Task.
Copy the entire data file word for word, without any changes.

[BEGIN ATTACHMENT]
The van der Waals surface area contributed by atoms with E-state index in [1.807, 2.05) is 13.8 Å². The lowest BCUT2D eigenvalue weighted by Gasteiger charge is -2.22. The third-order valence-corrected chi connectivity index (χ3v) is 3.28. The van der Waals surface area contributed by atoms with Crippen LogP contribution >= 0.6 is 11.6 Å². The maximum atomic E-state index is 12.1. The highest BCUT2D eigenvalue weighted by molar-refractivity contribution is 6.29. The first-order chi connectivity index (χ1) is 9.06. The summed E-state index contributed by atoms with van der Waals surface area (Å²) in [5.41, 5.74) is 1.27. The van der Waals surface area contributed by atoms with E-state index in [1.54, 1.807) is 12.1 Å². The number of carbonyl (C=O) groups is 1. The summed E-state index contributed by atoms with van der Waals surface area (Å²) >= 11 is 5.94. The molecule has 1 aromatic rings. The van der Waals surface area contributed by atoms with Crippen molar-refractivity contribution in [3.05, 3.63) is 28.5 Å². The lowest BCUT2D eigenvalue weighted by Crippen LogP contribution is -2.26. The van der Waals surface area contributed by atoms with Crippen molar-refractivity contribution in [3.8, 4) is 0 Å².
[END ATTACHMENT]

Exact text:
The van der Waals surface area contributed by atoms with E-state index in [1.807, 2.05) is 13.8 Å². The lowest BCUT2D eigenvalue weighted by Gasteiger charge is -2.22. The third-order valence-corrected chi connectivity index (χ3v) is 3.28. The van der Waals surface area contributed by atoms with Crippen LogP contribution >= 0.6 is 11.6 Å². The maximum atomic E-state index is 12.1. The highest BCUT2D eigenvalue weighted by molar-refractivity contribution is 6.29. The first-order chi connectivity index (χ1) is 9.06. The summed E-state index contributed by atoms with van der Waals surface area (Å²) in [5.41, 5.74) is 1.27. The van der Waals surface area contributed by atoms with E-state index in [1.54, 1.807) is 12.1 Å². The number of carbonyl (C=O) groups is 1. The summed E-state index contributed by atoms with van der Waals surface area (Å²) >= 11 is 5.94. The molecule has 1 aromatic rings. The van der Waals surface area contributed by atoms with Crippen molar-refractivity contribution in [3.05, 3.63) is 28.5 Å². The lowest BCUT2D eigenvalue weighted by Crippen LogP contribution is -2.26. The van der Waals surface area contributed by atoms with Crippen molar-refractivity contribution in [3.8, 4) is 0 Å².